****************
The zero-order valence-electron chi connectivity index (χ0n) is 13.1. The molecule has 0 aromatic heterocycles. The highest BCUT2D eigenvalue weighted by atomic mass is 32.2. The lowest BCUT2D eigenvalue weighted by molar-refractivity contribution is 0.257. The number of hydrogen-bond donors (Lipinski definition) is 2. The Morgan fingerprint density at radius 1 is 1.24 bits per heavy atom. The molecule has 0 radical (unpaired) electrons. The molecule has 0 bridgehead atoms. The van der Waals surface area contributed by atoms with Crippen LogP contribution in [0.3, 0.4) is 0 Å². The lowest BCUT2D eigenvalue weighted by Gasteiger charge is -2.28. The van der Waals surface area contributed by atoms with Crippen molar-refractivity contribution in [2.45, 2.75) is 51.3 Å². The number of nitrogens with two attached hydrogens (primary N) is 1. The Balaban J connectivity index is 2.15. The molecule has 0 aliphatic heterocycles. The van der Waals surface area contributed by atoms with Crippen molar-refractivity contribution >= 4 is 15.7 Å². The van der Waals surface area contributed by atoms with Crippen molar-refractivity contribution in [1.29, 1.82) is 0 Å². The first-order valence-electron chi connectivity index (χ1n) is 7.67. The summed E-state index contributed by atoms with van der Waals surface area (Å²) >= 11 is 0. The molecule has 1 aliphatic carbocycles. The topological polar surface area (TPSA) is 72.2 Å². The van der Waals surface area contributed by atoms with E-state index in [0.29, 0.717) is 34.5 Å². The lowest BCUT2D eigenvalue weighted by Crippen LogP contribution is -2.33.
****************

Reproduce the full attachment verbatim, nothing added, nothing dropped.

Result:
The zero-order valence-electron chi connectivity index (χ0n) is 13.1. The molecule has 0 aromatic heterocycles. The highest BCUT2D eigenvalue weighted by atomic mass is 32.2. The lowest BCUT2D eigenvalue weighted by molar-refractivity contribution is 0.257. The number of hydrogen-bond donors (Lipinski definition) is 2. The Morgan fingerprint density at radius 1 is 1.24 bits per heavy atom. The molecule has 0 radical (unpaired) electrons. The molecule has 0 bridgehead atoms. The van der Waals surface area contributed by atoms with Crippen LogP contribution in [0.3, 0.4) is 0 Å². The lowest BCUT2D eigenvalue weighted by Gasteiger charge is -2.28. The van der Waals surface area contributed by atoms with Crippen molar-refractivity contribution in [2.45, 2.75) is 51.3 Å². The number of nitrogens with two attached hydrogens (primary N) is 1. The Balaban J connectivity index is 2.15. The molecule has 0 aliphatic heterocycles. The van der Waals surface area contributed by atoms with Crippen molar-refractivity contribution >= 4 is 15.7 Å². The van der Waals surface area contributed by atoms with Crippen molar-refractivity contribution in [1.29, 1.82) is 0 Å². The first-order valence-electron chi connectivity index (χ1n) is 7.67. The summed E-state index contributed by atoms with van der Waals surface area (Å²) >= 11 is 0. The molecule has 1 aliphatic carbocycles. The topological polar surface area (TPSA) is 72.2 Å². The van der Waals surface area contributed by atoms with E-state index in [0.29, 0.717) is 34.5 Å². The lowest BCUT2D eigenvalue weighted by Crippen LogP contribution is -2.33.